Israeli Filmmaker Disses 'The Kashmir Files', Israel's Ambassador To India Says "You Should Be Ashamed"
Israel's ambassador to India Naor Gilon has slammed his fellow countryman and filmmaker Nadav Lapid for dissing 'The Kashmir Files' as a 'vulgur' and 'propaganda' film.
While speaking at the closing ceremony of the 53rd International Film Festival of India (IFFI), Lapid, who has no love lost for his own country, said the jury was "disturbed and shocked" by the film and it "felt like propaganda, vulgar movie", and deemed it “inappropriate for an artistic competitive section of such a prestigious film festival", reports Hindustan Times.
The Anupam Kher-starrer 'The Kashmir Files' depicts the plight of the Kashmiri Hindus who were forced to leave their homes following systemic killings of the people of the community by Pakistan-backed local terrorists in the late 1980s and early 1990s.
The film was screened on 22 November as a part of the Indian Panorama Section at IFFI.
The IFFI is conducted jointly by the National Film Development Corporation of India under the Ministry of Information and Broadcasting, and the Goa government.
In an open letter to Lapid, Israeli ambassador to India Gilon said that he should be ashamed for abusing "in the worst way the Indian invitation to chair the panel of judges at IFFI as well as the trust, respect and warm hospitality they have bestowed on you".
He also slammed the filmmaker for dissing the movie without "deeply studying" the historical events, which are an "open wound in India because many of the involved are still around and still paying a price".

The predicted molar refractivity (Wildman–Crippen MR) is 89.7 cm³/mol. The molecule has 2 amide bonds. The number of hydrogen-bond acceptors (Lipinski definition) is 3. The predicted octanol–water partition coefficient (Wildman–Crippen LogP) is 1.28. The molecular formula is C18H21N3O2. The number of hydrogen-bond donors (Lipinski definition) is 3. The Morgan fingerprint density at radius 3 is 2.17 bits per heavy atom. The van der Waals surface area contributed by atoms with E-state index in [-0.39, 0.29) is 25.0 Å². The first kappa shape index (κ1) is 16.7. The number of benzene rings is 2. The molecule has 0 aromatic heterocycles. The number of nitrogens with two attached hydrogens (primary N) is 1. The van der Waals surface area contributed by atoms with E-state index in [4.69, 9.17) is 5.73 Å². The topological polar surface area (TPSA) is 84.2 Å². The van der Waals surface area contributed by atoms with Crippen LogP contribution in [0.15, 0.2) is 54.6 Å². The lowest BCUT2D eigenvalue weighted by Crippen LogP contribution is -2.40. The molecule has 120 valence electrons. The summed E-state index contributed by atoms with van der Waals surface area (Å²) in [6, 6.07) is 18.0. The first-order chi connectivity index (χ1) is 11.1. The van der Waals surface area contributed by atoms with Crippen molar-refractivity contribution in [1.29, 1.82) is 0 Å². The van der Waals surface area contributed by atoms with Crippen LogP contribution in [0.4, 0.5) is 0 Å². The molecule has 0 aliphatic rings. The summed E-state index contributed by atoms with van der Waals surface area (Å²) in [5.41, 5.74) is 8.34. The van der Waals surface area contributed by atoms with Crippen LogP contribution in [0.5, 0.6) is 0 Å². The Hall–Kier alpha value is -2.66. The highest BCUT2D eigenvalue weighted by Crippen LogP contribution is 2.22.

He suggested that the filmmaker should "feel free to use the liberty to sound your criticism of what you dislike in Israel but no need to reflect your frustration on other countries".
"I’m not sure that you have enough factual basis to make such comparisons. I know I don’t," he said.
The 47-year-old Israeli filmmaker is known for his love-hate relationship with his homeland which played out in his competition entry, Ahed’s Knee, at Cannes Film Festival last year.
Lapid was also among a group of 250 Israeli filmmakers that signed an open letter to protest against the launch of the Shomron (Samaria/West Bank) Film Fund.
The Shomron Film Fund’s official mandate is to “distribute grants to Jewish settlers who reside in the West Bank (“Judea and Samaria”) and to productions by Israeli citizens filmed in the West Bank.”
While talking about his film ‘Synonymes’ in one of his interviews, Lapid had said that “the Israeli collective soul is a sick soul”.
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